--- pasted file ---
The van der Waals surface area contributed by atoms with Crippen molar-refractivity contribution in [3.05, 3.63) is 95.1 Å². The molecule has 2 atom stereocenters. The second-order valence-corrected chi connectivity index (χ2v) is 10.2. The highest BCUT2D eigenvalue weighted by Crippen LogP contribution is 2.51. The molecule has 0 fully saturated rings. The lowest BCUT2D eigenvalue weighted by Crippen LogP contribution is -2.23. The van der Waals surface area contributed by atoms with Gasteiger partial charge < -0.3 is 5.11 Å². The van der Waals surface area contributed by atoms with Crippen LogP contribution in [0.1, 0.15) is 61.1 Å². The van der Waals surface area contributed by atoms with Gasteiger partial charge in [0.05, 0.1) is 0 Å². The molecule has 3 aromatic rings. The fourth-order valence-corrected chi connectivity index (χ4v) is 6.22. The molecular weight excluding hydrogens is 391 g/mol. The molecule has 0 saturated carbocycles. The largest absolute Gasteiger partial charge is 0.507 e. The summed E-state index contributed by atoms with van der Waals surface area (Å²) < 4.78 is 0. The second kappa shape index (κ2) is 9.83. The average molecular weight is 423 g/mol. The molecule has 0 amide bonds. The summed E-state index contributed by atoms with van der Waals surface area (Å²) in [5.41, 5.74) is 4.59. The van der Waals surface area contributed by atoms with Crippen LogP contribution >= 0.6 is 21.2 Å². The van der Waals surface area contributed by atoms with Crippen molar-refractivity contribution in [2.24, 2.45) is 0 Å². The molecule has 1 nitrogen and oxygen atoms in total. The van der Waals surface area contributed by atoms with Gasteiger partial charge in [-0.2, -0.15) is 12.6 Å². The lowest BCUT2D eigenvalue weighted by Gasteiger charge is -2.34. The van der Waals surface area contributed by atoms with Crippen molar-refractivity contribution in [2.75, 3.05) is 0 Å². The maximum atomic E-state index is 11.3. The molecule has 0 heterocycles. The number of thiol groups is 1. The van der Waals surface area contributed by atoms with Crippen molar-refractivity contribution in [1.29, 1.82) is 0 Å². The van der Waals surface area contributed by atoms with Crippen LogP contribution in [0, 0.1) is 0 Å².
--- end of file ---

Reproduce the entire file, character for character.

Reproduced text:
The van der Waals surface area contributed by atoms with Crippen molar-refractivity contribution in [3.05, 3.63) is 95.1 Å². The molecule has 2 atom stereocenters. The second-order valence-corrected chi connectivity index (χ2v) is 10.2. The highest BCUT2D eigenvalue weighted by Crippen LogP contribution is 2.51. The molecule has 0 fully saturated rings. The lowest BCUT2D eigenvalue weighted by Crippen LogP contribution is -2.23. The van der Waals surface area contributed by atoms with Gasteiger partial charge < -0.3 is 5.11 Å². The van der Waals surface area contributed by atoms with Crippen LogP contribution in [0.1, 0.15) is 61.1 Å². The van der Waals surface area contributed by atoms with Gasteiger partial charge in [0.05, 0.1) is 0 Å². The molecule has 3 aromatic rings. The fourth-order valence-corrected chi connectivity index (χ4v) is 6.22. The molecular weight excluding hydrogens is 391 g/mol. The molecule has 0 saturated carbocycles. The largest absolute Gasteiger partial charge is 0.507 e. The summed E-state index contributed by atoms with van der Waals surface area (Å²) < 4.78 is 0. The second kappa shape index (κ2) is 9.83. The average molecular weight is 423 g/mol. The molecule has 0 amide bonds. The summed E-state index contributed by atoms with van der Waals surface area (Å²) in [5.41, 5.74) is 4.59. The van der Waals surface area contributed by atoms with Crippen LogP contribution >= 0.6 is 21.2 Å². The van der Waals surface area contributed by atoms with Crippen molar-refractivity contribution in [2.24, 2.45) is 0 Å². The molecule has 1 nitrogen and oxygen atoms in total. The van der Waals surface area contributed by atoms with Gasteiger partial charge in [-0.2, -0.15) is 12.6 Å². The lowest BCUT2D eigenvalue weighted by Gasteiger charge is -2.34. The van der Waals surface area contributed by atoms with Crippen molar-refractivity contribution in [2.75, 3.05) is 0 Å². The maximum atomic E-state index is 11.3. The molecule has 0 heterocycles. The number of thiol groups is 1. The van der Waals surface area contributed by atoms with Crippen molar-refractivity contribution in [1.29, 1.82) is 0 Å². The van der Waals surface area contributed by atoms with Crippen LogP contribution in [0, 0.1) is 0 Å².